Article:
Jenny Aulin works as Programme Manager Human Security at the GPPAC Global Secretariat in The Hague, the Netherlands. Having been with GPPAC since 2008, her current responsibilities include the facilitation of learning exchange and knowledge production within the GPPAC network on the topics of Human Security and Preventive Action.
As part of this, she co-edited the forthcoming publication "Empowerment and Protection – Stories of Human Security", has supported the development of ‘Alert' reports from GPPAC network members as well as conflict prevention resources based on GPPAC members' practical experience. In addition, she coordinates two thematic working groups and supports the West Africa regional network. Prior to 2012, her role was as Coordinator Donor Relations.
Jenny holds a Master's degree in Culture, Organisations & Management (2008) from the Vrije Universiteit, the Netherlands, and a BSc Econ in Development Studies and Spanish/Portuguese (2002) from the University of Wales Swansea, UK. Jenny is a native Swede, and has lived and worked across Europe and Latin America.
Summary of her chapter for the Human Security Publication
Human security offers an opportunity to reorient and broaden traditional security approaches to prioritise the survival, livelihood, and dignity of all individuals. Unlike national security, which emphasises the territorial integrity of the state, human security addresses sustainable peace by recognising the social, economic and political grievances that are often at the root of violent conflict and societal violence. In the following chapters, women and men in six widely different contexts share their everyday experiences of security. Their stories tell us that feeling secure has many dimensions; these are both deeply personal and intimately connected with the broader community, state and society. While the views expressed are illustrative rather than based on scientific samples, they are a striking reminder of the premise of a human security approach, where the understanding and definition of security is in the hands of those individuals and communities that directly experience it.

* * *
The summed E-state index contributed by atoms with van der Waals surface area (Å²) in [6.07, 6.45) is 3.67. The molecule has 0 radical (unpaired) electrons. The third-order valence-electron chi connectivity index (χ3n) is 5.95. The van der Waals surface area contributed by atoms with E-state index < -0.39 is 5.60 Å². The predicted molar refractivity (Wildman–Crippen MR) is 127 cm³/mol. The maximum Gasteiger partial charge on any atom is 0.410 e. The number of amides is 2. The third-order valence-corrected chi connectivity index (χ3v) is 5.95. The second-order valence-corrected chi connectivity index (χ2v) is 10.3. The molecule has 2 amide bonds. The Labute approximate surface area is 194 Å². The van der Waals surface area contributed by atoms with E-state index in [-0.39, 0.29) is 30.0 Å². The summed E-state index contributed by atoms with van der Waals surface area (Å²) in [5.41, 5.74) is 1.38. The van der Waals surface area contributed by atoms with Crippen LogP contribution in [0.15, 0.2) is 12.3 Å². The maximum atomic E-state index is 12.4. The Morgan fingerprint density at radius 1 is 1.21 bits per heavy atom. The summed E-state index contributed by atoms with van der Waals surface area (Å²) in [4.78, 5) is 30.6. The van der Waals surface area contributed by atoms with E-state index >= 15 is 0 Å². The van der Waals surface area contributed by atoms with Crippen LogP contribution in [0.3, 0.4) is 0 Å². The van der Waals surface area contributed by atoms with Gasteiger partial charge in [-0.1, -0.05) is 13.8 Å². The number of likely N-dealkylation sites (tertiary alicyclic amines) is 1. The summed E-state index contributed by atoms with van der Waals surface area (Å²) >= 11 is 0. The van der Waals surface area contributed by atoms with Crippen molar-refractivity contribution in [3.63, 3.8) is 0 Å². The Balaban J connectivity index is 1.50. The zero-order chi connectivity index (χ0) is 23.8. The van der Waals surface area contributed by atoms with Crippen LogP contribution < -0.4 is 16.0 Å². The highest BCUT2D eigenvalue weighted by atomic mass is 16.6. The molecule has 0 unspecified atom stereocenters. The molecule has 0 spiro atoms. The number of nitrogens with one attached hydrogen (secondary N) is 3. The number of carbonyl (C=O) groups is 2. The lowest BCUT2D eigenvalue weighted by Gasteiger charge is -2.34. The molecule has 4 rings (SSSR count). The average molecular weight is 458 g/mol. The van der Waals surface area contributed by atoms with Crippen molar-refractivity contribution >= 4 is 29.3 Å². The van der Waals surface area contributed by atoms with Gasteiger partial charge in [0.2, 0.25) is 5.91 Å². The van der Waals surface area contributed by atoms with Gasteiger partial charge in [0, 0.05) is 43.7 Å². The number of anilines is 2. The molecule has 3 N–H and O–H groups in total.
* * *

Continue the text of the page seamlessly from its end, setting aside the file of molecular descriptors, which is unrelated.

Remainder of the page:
Quotes from the Chapter
- Disagreements often centre on which threats human security analysis should encompass, and the means by which individuals and communities should be protected[i]. Yet, the very principles of human security point to the importance of listening to people and communities as the referents of security themselves.
- It is high time to move beyond conceptual debate. What is needed is investment in exploring the practical applications of human security, to understand its limitations and dilemmas, and ultimately, to breathe life into the concept
- Referring to the stories presented here, we argue that the principles of human security call for a domestic policy framework; one which directs the state to address the needs, vulnerabilities and coping mechanisms of society, and where response strategies emerge from and build on existing capacities amongst a variety of local actors.